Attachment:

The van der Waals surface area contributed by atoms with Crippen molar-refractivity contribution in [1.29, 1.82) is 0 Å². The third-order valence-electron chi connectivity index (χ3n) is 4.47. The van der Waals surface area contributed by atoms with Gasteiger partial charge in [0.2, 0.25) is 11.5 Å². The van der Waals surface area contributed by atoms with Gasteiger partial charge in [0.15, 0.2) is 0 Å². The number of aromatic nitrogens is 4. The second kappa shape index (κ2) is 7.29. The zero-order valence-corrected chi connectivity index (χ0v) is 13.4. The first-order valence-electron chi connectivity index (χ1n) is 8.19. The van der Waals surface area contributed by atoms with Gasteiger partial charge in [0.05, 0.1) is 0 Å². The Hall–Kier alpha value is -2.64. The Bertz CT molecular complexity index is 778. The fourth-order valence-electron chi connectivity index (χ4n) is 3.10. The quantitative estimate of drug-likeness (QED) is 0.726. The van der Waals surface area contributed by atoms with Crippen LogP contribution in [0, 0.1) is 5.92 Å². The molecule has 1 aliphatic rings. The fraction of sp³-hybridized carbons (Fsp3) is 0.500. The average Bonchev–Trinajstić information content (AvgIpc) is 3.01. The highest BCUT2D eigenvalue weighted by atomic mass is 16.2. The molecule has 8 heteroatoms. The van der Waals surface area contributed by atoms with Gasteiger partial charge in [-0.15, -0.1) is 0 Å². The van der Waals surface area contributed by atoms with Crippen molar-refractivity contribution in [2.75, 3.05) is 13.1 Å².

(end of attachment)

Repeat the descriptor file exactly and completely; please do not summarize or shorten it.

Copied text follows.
The van der Waals surface area contributed by atoms with Crippen molar-refractivity contribution in [1.29, 1.82) is 0 Å². The third-order valence-electron chi connectivity index (χ3n) is 4.47. The van der Waals surface area contributed by atoms with Gasteiger partial charge in [0.2, 0.25) is 11.5 Å². The van der Waals surface area contributed by atoms with Gasteiger partial charge in [0.15, 0.2) is 0 Å². The number of aromatic nitrogens is 4. The second kappa shape index (κ2) is 7.29. The zero-order valence-corrected chi connectivity index (χ0v) is 13.4. The first-order valence-electron chi connectivity index (χ1n) is 8.19. The van der Waals surface area contributed by atoms with Gasteiger partial charge in [0.05, 0.1) is 0 Å². The Hall–Kier alpha value is -2.64. The Bertz CT molecular complexity index is 778. The fourth-order valence-electron chi connectivity index (χ4n) is 3.10. The quantitative estimate of drug-likeness (QED) is 0.726. The van der Waals surface area contributed by atoms with Crippen LogP contribution in [0, 0.1) is 5.92 Å². The molecule has 1 aliphatic rings. The fraction of sp³-hybridized carbons (Fsp3) is 0.500. The average Bonchev–Trinajstić information content (AvgIpc) is 3.01. The highest BCUT2D eigenvalue weighted by atomic mass is 16.2. The molecule has 8 heteroatoms. The van der Waals surface area contributed by atoms with Gasteiger partial charge in [-0.15, -0.1) is 0 Å². The van der Waals surface area contributed by atoms with Crippen molar-refractivity contribution in [2.75, 3.05) is 13.1 Å².